Acceptance vs. Apathy

Sections of this topic

    I want to follow up Janae’s posting on employee engagement with this quote from a colleague Dr. Joan Marques, Founder/President at Academy for Spirituality and Professional Excellence (ASPEX). “There’s a difference between apathy and acceptance. Apathy lets you endure life. Acceptance helps you enjoy it.”

    How many times have you seen co-workers drudge through their day just trying to get to 5:00 or the weekend? The idea of engagement that Janae wrote about includes having energy to do your work and feeling a sense of joy or passion for what you do. Sometimes that’s hard to muster when you have a lot of little ankle-biter tasks stacking your desk. It’s easy on those days to just keep your head low and plow through your stack until you see some light of day.

    Whether you face your mundane tasks with a sense of apathy or acceptance is yours to decide. As I wrote a couple weeks ago, Choose Your Attitude. Feeling apathetic about your work, as if you are slugging through mud, can actually be draining, emotionally and mentally. Rather than fighting, struggling or dreading what’s on your desk, find ways that you can shift perspective and remain open to what the Universe is asking of you at this time. Perhaps you can even invite with joy and anticipation something fun to come from it – a new opportunity, learning, or connection to others while doing your tasks.

    Acceptance means welcoming, greeting, what is yours to do. Acceptance is embracing what is yours to do with as much spirit of service and contribution to a greater good that you can feel. You have to get the task done anyway, why not find something enjoyable in doing it!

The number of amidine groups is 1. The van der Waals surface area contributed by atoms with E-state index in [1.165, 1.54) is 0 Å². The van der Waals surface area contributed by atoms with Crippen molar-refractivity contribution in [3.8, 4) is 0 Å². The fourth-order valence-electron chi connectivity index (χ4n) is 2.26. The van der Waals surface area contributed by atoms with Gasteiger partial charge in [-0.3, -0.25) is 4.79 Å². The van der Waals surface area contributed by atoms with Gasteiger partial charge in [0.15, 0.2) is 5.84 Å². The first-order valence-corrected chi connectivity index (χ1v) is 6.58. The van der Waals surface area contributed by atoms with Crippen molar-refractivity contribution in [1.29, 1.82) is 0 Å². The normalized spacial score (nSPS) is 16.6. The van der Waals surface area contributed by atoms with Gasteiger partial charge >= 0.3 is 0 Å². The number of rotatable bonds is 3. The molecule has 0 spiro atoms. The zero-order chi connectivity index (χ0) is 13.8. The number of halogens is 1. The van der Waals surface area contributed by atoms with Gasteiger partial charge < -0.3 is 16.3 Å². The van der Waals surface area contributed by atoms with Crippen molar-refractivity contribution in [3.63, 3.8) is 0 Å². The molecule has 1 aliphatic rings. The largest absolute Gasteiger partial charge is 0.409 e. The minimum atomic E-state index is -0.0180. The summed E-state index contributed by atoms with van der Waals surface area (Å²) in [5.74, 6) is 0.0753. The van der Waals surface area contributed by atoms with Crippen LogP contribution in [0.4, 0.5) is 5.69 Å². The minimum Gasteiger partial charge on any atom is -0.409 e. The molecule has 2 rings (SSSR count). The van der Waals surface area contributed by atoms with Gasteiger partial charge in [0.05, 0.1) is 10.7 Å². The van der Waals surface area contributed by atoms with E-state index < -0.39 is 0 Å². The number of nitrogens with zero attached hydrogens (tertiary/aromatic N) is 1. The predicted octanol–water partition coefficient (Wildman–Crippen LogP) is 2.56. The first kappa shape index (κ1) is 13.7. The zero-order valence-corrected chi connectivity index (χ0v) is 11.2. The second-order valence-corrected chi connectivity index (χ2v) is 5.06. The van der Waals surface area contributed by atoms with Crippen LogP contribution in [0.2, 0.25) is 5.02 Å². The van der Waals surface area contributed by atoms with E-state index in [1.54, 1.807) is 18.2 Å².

Here’s a related story I heard some years ago. One day a group of mountain climbers were working their way up a steep cliff. One of the climbers lost his grip and slid down the side until he caught hold of a small outcrop of rock. In the rock slide his left eye contact fell out and he felt a bit dizzy and disorientated only able to see clearly from one eye.

    His buddies below called up to him to hold tight until one of them could climb up to bring him down. The climber called down that he lost his contact and could they look for it below to bring up when they came to get him. Otherwise, he’d have a hard time making his way back down.

    His friends frantically scoured the ground below thinking it was probably futile looking for the contact. Even if they did find it most likely it would be broken or scratched and useless to their friend. To their surprise after 10 mins. of looking, one friend saw a small bright gleam of light and bent down to see the contact laying on an ant. He grabbed the contact, wrapped it up and put it in his pocket to go get his friend.

    Meanwhile, the little ant was relieved to have the giant piece of glass taken from its back. The ant was almost baked in the heat of the sun through the glass. After the man took the contact off his back the little ant cried, ‘Lord, I don’t know what you put on my back or why you had me carry it across these rocks, but I’m glad I could serve you in this way today’

    You never know the meaning or purpose of the load you carry. I invite you to accept what is yours to do with the humility and grace of the ant, knowing that there may be a purpose to your small daily tasks much bigger than you can see.

    Feel free to share here any stories that you’ve heard or experiences you’ve had where you’ve been able to accept something that was yours to do or where you shifted from being apathetic to finding meaning in what you were doing.


    For more resources, see our Library topic Spirituality in the Workplace.


    Linda J. Ferguson is a job coach, inspiring speaker and author –